So what if I like this album way more than anyone else? It's perfectly sunny out here on Caracal island, just in case you were wondering. Disclosure's follow-up to their 2013 smash Settle was forgotten almost as soon as it met the world, and I'm still not sure I understand why. Despising anything resembling fuzz or clutter, the Lawrence's brothers' latest is far and away the cleanest album of 2015, each and every sound exactingly selected and immaculately mixed. One of the only artists working today capable of putting on a legitimate variety show, these House music luminaries cross paths with the likes of Lorde, Miguel, Nao, and, of course, Sam Smith, but what makes it all so riveting is their ability to perfectly tailor a track to its respective singer. There's still space for you out here on Caracal island, and let me tell you, the
We're now at least a solid decade into the music industry's fascination with emulating and updating the sounds of the 80's, yet there's still something about Escape From Evil that feels markedly different. Hailing from Baltimore, the four musicians who make up Lower Dens craft songs that seems to locate a place of rosy, reverberating beauty, and stay there for longer than most outfits would have the courage. Tunes like Sucker's Shangri-La and Your Heart Still Beating find a riff or rhythm that cradles the ears, wherein each strum bounces endlessly off of studio walls, and are as happy to stay put as we are. The soaring breakthrough moments of To Die in L.A. and Company certainly rebut this notion, but they too owe their power not only to the LP's masterful sound mixing, but also Jana Hunter's soaring voice, one of the most unique to enter indie music in quite some time. Escape might not leap out of your car speakers at first, but it's one of the year's only albums that I've liked more each and every time I've heard it.
Early press releases for The Dodos latest likened the album's sound and feel to that of their break-through 2008 LP, Visiter, which immediately proved to be little more than an olive branch reached out to fans. Individ is a compact 38 minutes compared to Visiter's sprawling hour, and features Meric Long finally switching over to electric guitar as his primary six-string. Perhaps the comparison was simply short-hand for 'really damn good,' because the San Francisco two-piece's latest is certainly that, nine straight tracks that bounce off one another without ever losing momentum. The knotty, rapid-fire guitar-and-drums interplay that formerly defined these guys' sound is frequently sidelined in favor of pure, basic songwriting, putting Long's intuition for melody on full display. It's yet another step into the future by one of our most consistent bands, but if you really need to look back on the past a bit, they've got Competition waiting right there for you.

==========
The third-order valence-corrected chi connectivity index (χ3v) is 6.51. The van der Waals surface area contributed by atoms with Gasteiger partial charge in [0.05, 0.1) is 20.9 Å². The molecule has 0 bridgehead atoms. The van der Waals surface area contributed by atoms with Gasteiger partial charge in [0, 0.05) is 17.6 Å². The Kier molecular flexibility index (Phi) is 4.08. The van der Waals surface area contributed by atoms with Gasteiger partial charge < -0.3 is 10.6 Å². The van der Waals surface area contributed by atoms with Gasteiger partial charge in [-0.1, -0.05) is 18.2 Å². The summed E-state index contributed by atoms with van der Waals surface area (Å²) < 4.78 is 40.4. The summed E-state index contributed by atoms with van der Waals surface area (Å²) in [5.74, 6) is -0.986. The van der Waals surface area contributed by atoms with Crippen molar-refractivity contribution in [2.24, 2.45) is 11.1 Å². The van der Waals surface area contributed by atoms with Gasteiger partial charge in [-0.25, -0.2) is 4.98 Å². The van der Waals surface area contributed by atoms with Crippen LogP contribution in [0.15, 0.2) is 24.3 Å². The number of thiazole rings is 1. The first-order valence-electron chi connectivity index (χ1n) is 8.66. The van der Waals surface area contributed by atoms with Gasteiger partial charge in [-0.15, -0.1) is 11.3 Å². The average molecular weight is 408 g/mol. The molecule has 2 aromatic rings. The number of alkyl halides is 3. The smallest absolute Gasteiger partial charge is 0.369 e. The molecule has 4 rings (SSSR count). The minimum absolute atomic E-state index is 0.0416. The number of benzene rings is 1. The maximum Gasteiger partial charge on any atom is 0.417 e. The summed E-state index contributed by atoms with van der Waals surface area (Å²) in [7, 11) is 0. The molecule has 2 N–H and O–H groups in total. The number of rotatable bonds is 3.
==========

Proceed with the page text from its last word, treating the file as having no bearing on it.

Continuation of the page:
In the very same fashion in which Martin Courtney's Many Moons served as an excellent stop-gap until the next Real Estate album comes out, Dumb Flesh is one hell of a way to pass the time until the next Fuck Buttons record. Benjamin John Power, one half of the aforementioned psychotic electronic music project, goes solo as Blanck Mass, and his songs remain just as distinct even without his partner in crime. Dumb Flesh might employ the general rhetoric of dance music, but the album uses it to bully your ears into submission, every sound and shift heightened to near-terrifying levels of intensity. If Power is actually this dude's given name, the universe is truly onto something, because the music he makes is almost tyrannical, so strange, full-bodied, and imposing as to become awe-inspiring.
Beach House usually takes about three years between the release of their albums, but they shortened the cycle in 2015... to one month. Depression Cherry, which had been promised and promoted for months, was released on August 28th, and while the disc is as lovely and etherial as we've come to expect from these Dream Pop pioneers, the effort felt like a second consecutive drop in greatness (Following on the heels of Bloom, which itself couldn't quite live up to Teen Dream). Then news came of yet another full-length, Thank Your Lucky Stars, set to arrive at the start of October. I for one was immediately more taken with the surprise LP than the foretold one, but time and distance have allowed my brain to accept that anticipation might have had a liiiiiiittle bit to do with that initial reading.